The Southern California Trojan: School of Citizenship and Public Administration, Vol. 3, No. 4, April 18, 1930
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SCHOOL OF CITIZENSHIP AND PUBLIC ADMINISTRATION Dr William B. Munro’s final lecture on "Principles oi Government’ ’for 1930 Short Course will be given at the general assembly tomorrow at 11 o'clock in the social hall of the Student Union building. alifornia <JAN Members of the Combined Water Supply and Water Purification sections will make the trips to the Beverly Hills filter plant, Franklin Canyon chlorinator, and upper Franklin Canyon pumping plant, tomorrow at 9:00 a. m. VOLUME III- Los Angeles, California, Friday, April 18, 1930. NUMBER 4 ICIPAL FIELDS HELP TO AVIATION STATES DE SILVA Assistant Director of Los Angeles Airport Advocates City-Owned Landing Fields. BY W. N. NUGENT Woodruff De Silva, assistant director of the Los Angeles airport, presented the side of the city owned ^ operated airport at the roundtable discussion of the airport man-jgan«Bt section, Wednesday when ho presented his paper on “Municipal Airports.” De Silva said in part: “The Federal Government recognising the phase of transportation in the fourth dimension, and realizing rigid control to be an essential item, passed tbe Air Commerce Act of 1926. This axed certain responsibilities on the Bureau of Aeronautics under the Department of Commerce, who in turn are empowered to license aircraft and airmen, and in general, aid commercial aviation. "The smaller governmental units are only instruments of the Federal Government, that Is, the cities with respect to counties, counties to states, and states to the United States. RAILROADS “The advent of the railroad was at a time when there was considerable vacant government land available, and thousands of acres were donated to the railroads in order to encourage development and assist these companies until such time as commerce could be built up to maintain them. "By direct comparisons of modern means of travel we may be able to arrive at intelligent conclusions. (Continued un Page four) NASH FORETELLS FUTURE OF PARKS By M. D. DAVIS That future recreation and play programs sponsored by both city and county and other interested groups, will be strongly influenced in their organization and conduct by the lectures and discussions presented through the agency of the short course on recreation and parks, was the consensus of opinion yesterday as informally expressed by a majority of the class members. Changing emphasis on recreation problems has been the keynote of the entire session and through tlie vivid picture of national, state, county and city recreation questions as submitted by Professor Jay B. Nash, it least an accurate premise has t>een established upon which may be safely based plans for future recreation activities. How far'reaching these activities are potentially, can be readily appreciated when it is considered that t»he membership of the recreation and parks class represent first, the combined recreation departments of Los Angeles city and county, and other cities and areas extending from Bakersfield on the north to San Diego on the south. Recreation and play activities for the major portion of the state's entire population will therefore directly or indirectly, respond to and receive the advantages and benefits of recreation and play activities properly emphasized in their division and class relationship. Back of it all is the goal of ideal citizenship, which involves as the first requisite, a healthy mind and •'ody secured only through activity, ^d which in turn provides the individual with the knowledge of not only how to earn a living but how to live. All in all, members of the class have profited immeasurable through he'ng privileged to attend the class and are looking forward to meeting Professor Nash again next year. Munro Talks On Elections Lecturer Discusses Many Phases O f Present-Day American Voting Systems "The aim of American government, is to attain efficiency in government without sacrificing democracy, to get full value without losing popular responsibility," stated Dr. William B. Munro Tuesday. “Efficiency in government should not overshadow democracy nor democracy overshadow efficiency. A 'business administration strictly’ i3 impossible in government, as administrations must conform to some extent to popular desire. Effectiveness of control depends upon three channels of agencies, i. e., public opinion control, nomination and election of officers, and initiative, referendum, and recall of public offi date. PUBLIC OPINION “The most general and the most difficult to control is public opinion Some people believe public opinion is the sentiment of the majority of the people, but that is not so; it is not a matter of counting minds, but of weighing minds also. Sometimes the minority rules; it is numbers plus intensity. Disinterested, inactive people do not count very much in the matter of public opinion. A highly intelligent and influential group, such as school teachers, with 6ome free time, is an important factor in public opinion. It Is difficult to sift out genuine public opinion from what is not. Letters and telegrams by the hundreds may Bimply reflect the machinations of a vigorous organization. Seasoned politicians, however, evaluate such evidences of trends of public opinion. VOTERS “Radio is gradually supplanting the mass meeting. Citizens prefer to tune in and hear the presidential candidate personally instead of listen-(Continued on Page Three) SCHOOL GROUP J WILL CONVENE t HERE MONDAY $ Members of the school trustee's problems section will meet on the Trojan campus next week under the direction of Dr. O. R. Hill, professor of educational administration at S. C. Due to a conflict in convention dates this section was not able to convene with the rest of the short course. Meetings will be held from 4:00 to 8:45 p. m., with the exception of Monday when they will assemble from 6:00 to 9:00 p. m. The group ill adjourn Friday evening. PAPERS AVAILABLE FOR 1930 SECflONS According to an announcement from the office of Emery Olson, director of the 1930 short course, plans are being made to mimeograph the papers presented in the various sections of this year’s course. Complete sets of the papers for each individual section will be available to all students registered in the present session. A charge of 50 cents will be made for each 3et while $1.50 will be charged those who are not officially enrolled. The proceedings of the combined sections on water supply and purification are going to be printed and an announcement will be made when they will be ready. Order blanks for these proceedings will be distributed in the various sections this morning. COUNTY ATTOBNEYS AID AT JOIIND TABLE J. H. O’Connor, W. B. McKesson, and H. W. Kennedy, Make Contributions During Week. BY LOUIS H. BURKE The county counsel's office of Los Angeles county, through J. H. O'Connor, assistant county counsel, W. B. McKesson, and H. W. Kennedy, deputies, m8de valuable contributions to the success of the taxation and special assessment sections. Mr. O'Connor, who in his spare moments is an instructor of law at Loyola university, demonstrated his teaching ability by giving, in ihe brief time allotted to him a comprehensive picture of the structure of California revenue laws. Mr. O'Connor established the division of state, county and municipal taxes and explained in outline form the various methods of taxation under each group. The history of the bank and corporation franchise tax and an explanation of the development and legal justification for state inheritance taxes, were but two of the many interesting matters of taxation touched upon by him. Mr. McKesson addressed the special assessment section on the topic of “Administration Abuses." He outlined to the class many ways in which the county officials are at tempting to cure and stop possible administration abuses of the special assessment laws, by going even beyond the requirements of the statutes and giving property owners a full and complete picture of the cost and purport of improvements while the same are still in the contemplative stage. He stated that a good many of the apparent abuses chargeable to various administrative offices were in reality brought upon property owners by the commencement of proceedings without due con-(Continued on Page Three) Economy Told By C.C. Young California’s Governer Speaks Before Afternoon General Assembly Tuesday. Speaking before the general assembly Tuesday, Governor Young plained in detail tlie reorganization of the state procedure when he too* office three years ago. Thirteen directors of departments have been appointed, which meet with the governor once a month for a day and a half, submitting their reports for the past month’s activities. These meetings are open the the public and to the press. He commented on the proposed junior intermediate prison which is to be constructed for young boys who have committed their first felony, where they will be given special instruction and education. He stated that there was a $22,. 000,000 surplus at. the state capital when he went to Sacramento in 1927, and he has asked the California Taxpayers association to make a recent audit, the result of which is that they estimate that at the end of his four years in office there will be an excess of $29,000,000 or an increased surplus of $6,000,000. He called attenUon to the fact that the state of California differs greatly, for instance, from the state of Illinois, because the former is growing rapidly. “Probably the most important piece of legislation in the United States in the last year was the oil-gas conservation bill introduced into the California state legislature at their last session,” state Governor Young. He explained the activities of the divisions of forests, division of fish and game, division of parks, etc., under the department of natural resources, as reviewed each month in order that each director will be familiar with the activities of each other department. CRIME DECREASING, STATES FITTS AT SPECIAL LUNCHEON “Organization of District Attorney's Office” Subject of Noon Address in Social Hall. Buron Fitts, district attorney of Los Angeles, appeared at a special luncheon held yesterday noon in the social hall of the Student Union. He was introduced to a capacity audience by C. J. S. Williamson, president of the 1930 Short Courst student body. Speaking on the topic “Organization and Administration of the District Attorney's Office,” Fitts stated: “An economy that underpays employes is the poorest economy in the world. During the past two years the district attorney's office has doubled salaries and eliminated overlapping positions, departments, and bureaus not necessary except for political purposes. During the past two years crime has been cut In half in Los Angeles; two years ago there were 13,500 burglaries, while last year there were 5,400; two years ago there were 127 murders, while last year there were 52; two years ago there were 11,000 automobiles stolen, while last year the number stolen was 5,900; two years ago 4,100 people were robbed at the point of a gun, while last year the number of holdups was 1,600." Discussing the volume of work handled by the district attorney’s office, Fitts stated that an average of 1,100 cases a month punishable by death or imprisonment in the state prison are handled by his staff; while daily average of 500 witnesses are questioned. "Crime is powerful; there is millions behind it; and the profits are great. It is a tremendous task to take that profit away. We must be agres-sive and belligerent; the only method Is for combined law-enforcement agencies to harass crime unrelentingly with a hard-hitting offensive.” CORRECTION Through an error on the part of the Trojan, the municipal report exhibition now on display in the socia hall of the Student Union building was reported as being part of the S. C. P. A. collection of municipal records. The exhibition was prepared for the third annual short course through the courtesy of the Los Angeles Municipal Reference library. SECTIONS HOLD JOINT MEETINGS A combined meeting of the planning and zoning and recreation and parks sections was held last nignt in room 305 of the administration building. The meeting, which was well attended was open to the general public. Marty California Cities Represented in Class BY B. H. FAIRBROTHER 1‘nder the sponsorship of the personnel in public administration committee, short course students of the class of 1930 have travelled many miles to attend the lectures given by Director Fred Telford on "Personnel in Public Administration." Besides representatives from most of the departments in the Los Angeles city hall, the class includes: A. Ewald, deputy city clerk of Glendale; William C. Ferguson and Miss ti. Roberta Richards, students from Leland Stanford university; Mrs. Rosina Moran, secretary and chief examiner of San Diego; Glen Rand, city engineer, Compton; Miss Lodema Shurtleff, secretary state civil service commission, Sacramento; H. R. Stevenson, deputy city clerk of Glendale; and Nestor N. Brule, chief of police of Riverside. COURSE NECESSITY STATES SHAMBAUGH Dr. Benjamin F. Shambaugh, head of the department of political scl ence at. the State University of Iowa; president of the American Political Science association, and chairman of the commonwealth conference of Iowa, was honor guest and chief speaker at a luncheon held Wednesday noon in the men’s grill, as a mid-week event of the third annual institute of public administration. Professor Shambaugh was introduced by Dr. John M. Pfiffner of the school of citizenship and public administration, a former student of Dr. Shambaugh's at Iowa. In commending the University of Southern California for the great strides made during the past three years in providing instruction in the scicnce of government to municipal employees and public officials. Professor Shambaugh said: “The time will come when the school of public administration will be one of the biggest and most important schools of the university, and I believe it is one of the most fruitful fields in which an educatioal Institution can provide training and Instruction. No university can live simply as a research institution, providing opportunities only for the scholar; a modern educational institution must combine research with training.” Dr. Shambaugh stated that this is his fourth annual spring visit to southern California. President von KleinSmid of S. C. spoke to the assembled students of public work, who hail from municipalities between and including Sacramento to Calexico. AIRPORT SECTION PROGRESS TOLD BY W. H. NUGENT Airport, management under the direction of Earl W. Hill, lecturer ln trade and transportation. University of Southern California, is attracting the interest of execuUves from practically every city represented in tlie school of citizenship and public administration. Air travel and transportation is rapidly establishing Its place in the field of trade and the problems to be met and solved in Its promotion are many and varied. To most of us these problems are entirely new and we appreciate the opportunity of being able to obtain such a wealth of information as it is our privilege to obtain here. William J. Fox, chief engineer of the regional planning commission of l^os Angeles county, presented a paper on "Selection of the Site.'’ His treatment of the subject was very complete and valuable to those who have such a problem to solve. Mr. A. C. Zimmerman, architect and engineer, presented a paper oa “Airport Layout." He designed the recently completed "layout” of the Western Air Express at Alhambra The paper of Herbert Hoover, Jr., radio technician. Western Air Express, brings the realization that in the very near future air transportation will be equally as safe as railroad transportation. We of the "airport management section’’ extend our thanks and ap pr»'ciatlon to the officials of the University of Southern California and to those who have given us of their time and experience and have passed on to us informaUon we would never have obtained from other sources.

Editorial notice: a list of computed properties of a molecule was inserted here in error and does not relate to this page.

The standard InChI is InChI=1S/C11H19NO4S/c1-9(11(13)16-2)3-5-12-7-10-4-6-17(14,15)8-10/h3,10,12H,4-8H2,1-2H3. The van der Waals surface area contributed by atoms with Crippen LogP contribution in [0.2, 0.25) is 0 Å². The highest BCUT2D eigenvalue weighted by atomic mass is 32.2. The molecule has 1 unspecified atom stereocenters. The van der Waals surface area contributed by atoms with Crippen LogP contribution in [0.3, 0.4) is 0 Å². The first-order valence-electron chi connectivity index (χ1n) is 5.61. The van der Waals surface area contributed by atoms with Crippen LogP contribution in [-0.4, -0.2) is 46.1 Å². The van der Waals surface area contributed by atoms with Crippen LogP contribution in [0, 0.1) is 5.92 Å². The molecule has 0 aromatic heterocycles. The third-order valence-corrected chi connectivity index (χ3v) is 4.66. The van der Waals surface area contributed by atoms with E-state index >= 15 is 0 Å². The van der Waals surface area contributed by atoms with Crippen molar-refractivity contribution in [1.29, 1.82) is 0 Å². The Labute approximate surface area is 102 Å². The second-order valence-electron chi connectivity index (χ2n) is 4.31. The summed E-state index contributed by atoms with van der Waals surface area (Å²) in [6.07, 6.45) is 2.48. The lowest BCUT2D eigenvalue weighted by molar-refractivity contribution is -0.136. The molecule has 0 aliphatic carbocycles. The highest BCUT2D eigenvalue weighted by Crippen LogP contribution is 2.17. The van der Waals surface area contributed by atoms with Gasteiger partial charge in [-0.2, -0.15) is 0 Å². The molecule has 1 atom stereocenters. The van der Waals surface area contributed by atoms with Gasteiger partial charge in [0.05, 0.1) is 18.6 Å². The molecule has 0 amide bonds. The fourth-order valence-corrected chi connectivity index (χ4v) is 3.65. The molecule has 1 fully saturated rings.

|Title||The Southern California Trojan: School of Citizenship and Public Administration, Vol. 3, No. 4, April 18, 1930|
SCHOOL OF CITIZENSHIP AND PUBLIC ADMINISTRATION
Dr William B. Munro’s final lecture on "Principles oi Government’ ’for 1930 Short Course will be given at the general assembly tomorrow at 11 o'clock in the social hall of the Student Union building.